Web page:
ability to regularly. meet her fleet commitments and return to load-up for another on-line period. her
boiler tenders QBT'sj and. machinist mates CMM'sD combine efforts to ,furnish motive power 'to the ship's
screw. electricians -fEM'sl,' IC-men, and auxiliarymen CMR's 81 EN'sj contribute in providing electricity,
iff interior communications, steam heat, fresh water, air conditioning and salt water flushing system. engine-
men are also charged with providing motive power for the ship's four small boats.
y r V ,
meanwhile, shipfltters QSF'sj and damage conrolmen fDCfsj are responsible for both routine and emergency'
ji repairs to the. hull and structural members throughout the ship, in addition to maintaining and furnishing
ff! 'both fire fighting and damage control equipment. in the same realm 'the other departments rely on
ENGINEERING for repair assistance such as welding, cutting, and machine shop services.
2-I I I '
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.- - R - f ,cg sm,
2' Y i ' Q
Qfrom lefty MM2 Maynard, MR2 Phillips, MMC Reynolds, Thomas FN, MM2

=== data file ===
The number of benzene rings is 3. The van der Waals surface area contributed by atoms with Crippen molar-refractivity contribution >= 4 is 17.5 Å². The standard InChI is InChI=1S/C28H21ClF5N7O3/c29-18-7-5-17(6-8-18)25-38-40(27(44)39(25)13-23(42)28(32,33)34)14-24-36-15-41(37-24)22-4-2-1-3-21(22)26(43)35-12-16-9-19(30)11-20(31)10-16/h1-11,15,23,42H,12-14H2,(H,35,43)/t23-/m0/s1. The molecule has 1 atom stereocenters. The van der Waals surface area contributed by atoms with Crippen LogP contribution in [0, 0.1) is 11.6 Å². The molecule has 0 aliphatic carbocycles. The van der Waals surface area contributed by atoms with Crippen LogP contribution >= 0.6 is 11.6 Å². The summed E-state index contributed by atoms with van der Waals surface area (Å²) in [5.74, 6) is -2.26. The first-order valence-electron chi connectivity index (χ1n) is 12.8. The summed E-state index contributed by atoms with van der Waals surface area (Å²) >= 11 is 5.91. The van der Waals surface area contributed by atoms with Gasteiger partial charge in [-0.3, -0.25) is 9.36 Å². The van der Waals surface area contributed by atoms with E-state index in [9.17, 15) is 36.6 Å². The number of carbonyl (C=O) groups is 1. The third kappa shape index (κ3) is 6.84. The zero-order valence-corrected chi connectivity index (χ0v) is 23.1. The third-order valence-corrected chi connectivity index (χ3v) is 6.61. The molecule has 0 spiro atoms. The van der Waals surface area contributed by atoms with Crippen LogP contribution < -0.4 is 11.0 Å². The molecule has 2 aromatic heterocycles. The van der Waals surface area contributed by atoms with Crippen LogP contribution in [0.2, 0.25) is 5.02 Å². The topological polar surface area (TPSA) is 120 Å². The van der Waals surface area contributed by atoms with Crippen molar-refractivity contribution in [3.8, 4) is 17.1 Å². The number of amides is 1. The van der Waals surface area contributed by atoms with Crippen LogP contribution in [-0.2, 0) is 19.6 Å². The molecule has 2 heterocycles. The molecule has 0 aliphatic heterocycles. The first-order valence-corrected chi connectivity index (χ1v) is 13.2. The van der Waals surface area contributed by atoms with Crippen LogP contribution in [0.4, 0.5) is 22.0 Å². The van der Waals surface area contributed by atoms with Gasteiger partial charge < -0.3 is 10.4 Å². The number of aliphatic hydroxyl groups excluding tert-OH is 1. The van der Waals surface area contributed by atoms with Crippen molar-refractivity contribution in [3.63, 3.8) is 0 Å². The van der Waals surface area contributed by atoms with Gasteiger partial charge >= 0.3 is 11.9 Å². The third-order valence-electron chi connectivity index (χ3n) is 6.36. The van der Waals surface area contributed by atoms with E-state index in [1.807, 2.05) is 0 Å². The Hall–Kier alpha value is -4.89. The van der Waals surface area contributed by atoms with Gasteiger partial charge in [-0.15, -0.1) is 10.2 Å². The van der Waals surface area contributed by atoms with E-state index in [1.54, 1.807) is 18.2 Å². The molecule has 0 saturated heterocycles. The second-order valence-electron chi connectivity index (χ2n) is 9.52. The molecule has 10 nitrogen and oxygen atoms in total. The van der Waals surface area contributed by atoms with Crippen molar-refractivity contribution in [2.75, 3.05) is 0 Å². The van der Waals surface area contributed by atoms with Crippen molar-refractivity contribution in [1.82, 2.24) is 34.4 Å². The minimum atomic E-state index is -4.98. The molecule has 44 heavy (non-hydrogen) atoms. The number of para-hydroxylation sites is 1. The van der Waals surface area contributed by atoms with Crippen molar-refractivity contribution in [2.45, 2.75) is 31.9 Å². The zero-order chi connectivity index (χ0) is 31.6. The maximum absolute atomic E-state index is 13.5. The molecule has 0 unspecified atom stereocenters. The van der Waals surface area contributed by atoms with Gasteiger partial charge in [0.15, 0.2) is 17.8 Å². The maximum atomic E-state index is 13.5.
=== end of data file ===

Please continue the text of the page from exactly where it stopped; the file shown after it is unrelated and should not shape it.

Aquino, MCConihay Qforeheadl, Kiester FN, Petersen MMFR, MM3 Harris, Goge Wqfchl
MMI Gansemer, MM3 Grail, MM3 Hilliard
You name il, he'II made ill
EMCM NIcDofmelI CMAA
f - I
5 A 'Glu-
3 Q 5
I I X
ICI Sfollins, EMCM McDonnell, EM3 Douglas, EMS Horley, EM3 Newlin, EMS
Boker, ICQ Mc Kee, Luchen EMFN
It dudnt work before, ond l'm sure ut won't work now!
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q with people markets with goods of oll nollons laces from every E
globe these ore the elements of The for eos? od
d mfdgue, PoveHY 7if4v 1l, ff?
and on english occenty where ore you? HONG KONG
a :sau s
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4' XX X'f'f?fi . xl yyg' a huddled medley al east and west, l-KUNG MDNG is nat a place but it is an
,, ' Q 'F r A lx,Qi,f fifth 'I experience. paverty exists next ta luxury and red china is terrilyingly Clase. the
i- ., E J, s e ff lsr +I' " , , , . , , 4 . y